The egg pictures were taken at 100x and the hatch was taken at 50x. I live in Mesa AZ. I found the eggs on 4-21-07 and they started hatching on 4-27-07. The little bugger started to warm up and moving subjects at 50x are hard to capture. When he, sorry, or she was fully stretched out it looked like a miniature wasp. Im thinking some kind of boring wood wasp, but Im sure you will set me straight. The attached photos are composite images of over 60 taken on each final photo. The 5mp camera and the Image-Pro Express software are impressing the you know what out of me. The eggs are about half the size of a pin head. In some of the photos you can see small particles of dirt on the side of the eggs. Thanks to you and yours for all your work Thanks
Empire Fluids Lab
These are pretty awesome images, though hearing that they are composite has us a bit troubled. We hope the integrity of the actual even is faithful. We suspect that this is some species of Chalcid Wasp. Chalcid Wasps parasitize other insects, and according to the USDA: “All chalcidids are parasitic. Most attack pupae of Lepidoptera and Diptera, but some parasitize other Hymenoptera or beetles. Parasites of Lepidoptera usually attack young pupae, while those of Diptera attack mature larvae (Clausen 1940).” often Bugguide doesn’t have any documentation quite like this, and as the wasp and host are quite specific, we will see if Eric Eaton can assist us in identifying the eggs and wasps. We will also try to contact Bill Oehlke who operates an awesome Sphingidae page since these eggs look like they might be Lepidoptera eggs, and the Ficus Sphinx is a moth that feeds on Ficus. Thankfully, you not only provided us with awesome images, but with enough background information to continue sleuthing until we exhaust our means in the identification.
Thank you so much for you work on this. I want assure you that my integrity is of the highest. I have sent you picture’s in the past. This Leica will not let me take a clear single image and to appreciate the details of the egg I spent a bit of time stacking multiple images. Im dedicated to the appreciation of mother natures gifts. … Thanks again for all your time dedicated to informing the world on BUGS. It is nice seeing others around the world send pictures and how the site is growing. Thanks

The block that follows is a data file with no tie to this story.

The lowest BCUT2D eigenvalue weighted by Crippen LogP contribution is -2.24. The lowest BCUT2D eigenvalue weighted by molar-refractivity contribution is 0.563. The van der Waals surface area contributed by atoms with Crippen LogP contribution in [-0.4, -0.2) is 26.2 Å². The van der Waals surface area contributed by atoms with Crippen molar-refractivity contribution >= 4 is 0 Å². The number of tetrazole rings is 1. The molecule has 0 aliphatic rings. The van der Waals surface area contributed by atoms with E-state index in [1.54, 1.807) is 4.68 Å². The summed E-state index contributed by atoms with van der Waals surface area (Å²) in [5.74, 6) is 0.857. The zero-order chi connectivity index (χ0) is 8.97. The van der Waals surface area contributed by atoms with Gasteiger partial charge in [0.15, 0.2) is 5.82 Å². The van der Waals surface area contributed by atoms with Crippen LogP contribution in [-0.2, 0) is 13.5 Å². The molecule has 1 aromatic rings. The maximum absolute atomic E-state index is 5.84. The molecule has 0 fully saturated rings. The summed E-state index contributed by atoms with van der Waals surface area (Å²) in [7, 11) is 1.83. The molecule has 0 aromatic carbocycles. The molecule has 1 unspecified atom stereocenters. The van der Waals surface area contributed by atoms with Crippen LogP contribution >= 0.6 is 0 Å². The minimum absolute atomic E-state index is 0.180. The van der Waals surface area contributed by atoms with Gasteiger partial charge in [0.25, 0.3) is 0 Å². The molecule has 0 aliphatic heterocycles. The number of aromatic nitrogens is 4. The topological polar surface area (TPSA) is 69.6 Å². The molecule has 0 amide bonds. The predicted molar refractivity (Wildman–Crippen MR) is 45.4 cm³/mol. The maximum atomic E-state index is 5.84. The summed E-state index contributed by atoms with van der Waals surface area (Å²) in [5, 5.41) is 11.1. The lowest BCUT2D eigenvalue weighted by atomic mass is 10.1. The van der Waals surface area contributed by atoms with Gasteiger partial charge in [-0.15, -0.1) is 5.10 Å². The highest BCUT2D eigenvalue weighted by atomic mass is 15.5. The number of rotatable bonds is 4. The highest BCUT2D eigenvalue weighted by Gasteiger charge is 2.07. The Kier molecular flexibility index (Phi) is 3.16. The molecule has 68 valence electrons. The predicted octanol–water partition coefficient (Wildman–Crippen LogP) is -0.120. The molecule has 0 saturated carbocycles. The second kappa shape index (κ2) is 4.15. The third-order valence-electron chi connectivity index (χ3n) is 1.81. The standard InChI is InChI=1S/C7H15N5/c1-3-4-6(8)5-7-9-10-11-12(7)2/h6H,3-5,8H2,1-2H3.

Consider us chastised. There has been much publicity in the world of photo journalism due to photographers combining images digitally that, while they convey the truth of the experience, are still considered tampering. Your photos are quite gorgeous and the effort you have expended to assure detail in every portion of the image is obvious. We hope that both Bill Oehlke and Eric Eaton respond to our queries. Though we do not know the exact species here, we are still confident that your images are of a Chalcid Wasp. Thanks again for writing.
Chalcids are out of my league, sorry! There are a few critters that just aren’t easily grasped in terms of ID, and those are among them.
I have never seen Pachylia ficus eggs so have nothing to compare these with. All of the Sphingid eggs that I have seen have been green, very smooth and without the upper ring, but I have not seen any under such high magnification. I am not an expert on wasps but I do know that some wasps parasitize eggs. Sorry I cannot be of more help. I suspect caterpillars of many species from many different families feed on Ficus.
Letter 4 – Mexican Honey Wasp
mexican honey wasp
Wed, Nov 26, 2008 at 1:56 PM
i am in southern mexico. these wasps make honey. they do not sting, i know this because my worker moved the hive with his bare hand and not one “ouch” or “chinga” as they say here.
wikipedia shows a different type, with yellow bands and say they sting. are these the same?
The information we have been able to locate online, including on the Texan Entomology page and on BugGuide, identifies the Mexican Honey Wasp as Brachygastra mellifica. According to BugGuide, the Mexican Honey Wasp is : “Eusocial, that is, completely social, with worker and reproductive castes. More than one queen per hive, and there are females present with ovaries intermediate in size between workers and queens. Form large colonies by swarming (coordinated groups of queens and workers). Store honey, but do not cap cells, as do bees. Nests are perennial, built in low trees, with as many as 50,000 cells. Remarks One of the very few insects other than bees to produce and store honey.” It is possible this is a color variation, a subspecies, or a different species in the same genus.
Letter 5 – Sand Digger Wasp Dragging Caterpillar in Czech Republic
the curious case of the hornet in the daytime
Wed, May 13, 2009 at 11:33 AM
I was at a bus stop and saw this winged insect which came walking along pulling what appears to be a caterpillar or larvae. It kept walking for a whole block with it in tow. At one point, the end of the green insect caught on some debris and stretched as if stuck or clinging. I’m curious to know what these insects are, what they were doing, how it was being carried, and where they could’ve possibly been going. Any information would be appreciated. Thanks!